Mapping “No-Place”: Geographical Fantasy in Nineteenth-Century America
Remapping is inherently an act of dissent. As Denis N. Cosgrove observes, “The measure of mapping is not restricted to the mathematical; it may be equally spiritual, political, or moral. By the same token, the mapping’s record is not confined to the archival; it includes the remembered, the imagined, and the contemplated.” What role do illusory places––literary utopias, hoaxes, legends, visions, and other fictions––play in critiquing, reinforcing, or challenging mainstream American culture in the nineteenth century? This proposed panel explores aspirational, deceptive, and fantastical spaces which throw the existing world into relief to propose plausible and potent alternative microcosms. We invite essays that explore unreal places and their effects on borders, regions, campaigns, agendas, phenomena, or identities. These mirages, ruses, charades, and fabrications draw aspects of American life into focus, highlighting needs, desires, or revisions of the realities they amend or address.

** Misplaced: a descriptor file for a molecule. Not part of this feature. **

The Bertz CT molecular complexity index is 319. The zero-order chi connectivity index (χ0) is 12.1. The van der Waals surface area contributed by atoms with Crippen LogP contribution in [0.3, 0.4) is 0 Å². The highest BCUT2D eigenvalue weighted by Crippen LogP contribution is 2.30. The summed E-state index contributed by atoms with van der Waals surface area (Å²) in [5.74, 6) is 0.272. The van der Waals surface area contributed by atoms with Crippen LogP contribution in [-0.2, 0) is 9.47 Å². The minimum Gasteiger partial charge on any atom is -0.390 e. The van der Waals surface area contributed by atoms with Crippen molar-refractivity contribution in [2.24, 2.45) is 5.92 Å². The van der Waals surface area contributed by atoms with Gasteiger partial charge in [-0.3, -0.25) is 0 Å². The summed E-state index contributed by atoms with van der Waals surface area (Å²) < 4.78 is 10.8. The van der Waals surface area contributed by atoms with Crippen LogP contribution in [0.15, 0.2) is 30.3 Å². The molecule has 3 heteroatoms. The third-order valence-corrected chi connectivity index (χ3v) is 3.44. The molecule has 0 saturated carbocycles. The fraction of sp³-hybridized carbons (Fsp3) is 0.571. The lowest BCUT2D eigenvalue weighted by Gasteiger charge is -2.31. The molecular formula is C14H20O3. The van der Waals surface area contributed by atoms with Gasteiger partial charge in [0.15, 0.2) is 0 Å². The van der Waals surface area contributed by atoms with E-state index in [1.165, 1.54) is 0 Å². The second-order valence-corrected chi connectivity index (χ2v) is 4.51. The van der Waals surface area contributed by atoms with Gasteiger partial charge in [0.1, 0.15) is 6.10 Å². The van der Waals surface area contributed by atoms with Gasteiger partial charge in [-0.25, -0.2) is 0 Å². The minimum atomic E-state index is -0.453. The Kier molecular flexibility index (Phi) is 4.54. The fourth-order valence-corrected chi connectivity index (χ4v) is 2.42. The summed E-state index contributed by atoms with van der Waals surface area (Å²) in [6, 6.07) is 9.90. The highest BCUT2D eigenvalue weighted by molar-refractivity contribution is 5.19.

The Sixth Biennial C19: The Society of Nineteenth-Century Americanists Conference will be held in Coral Gables, Florida from April 2-5, 2020. Send 300-word proposals to Drs. Ashley Rattner (firstname.lastname@example.org) and Ryan Charlton (Charlton.Ryan.M@gmail.com) by August 1.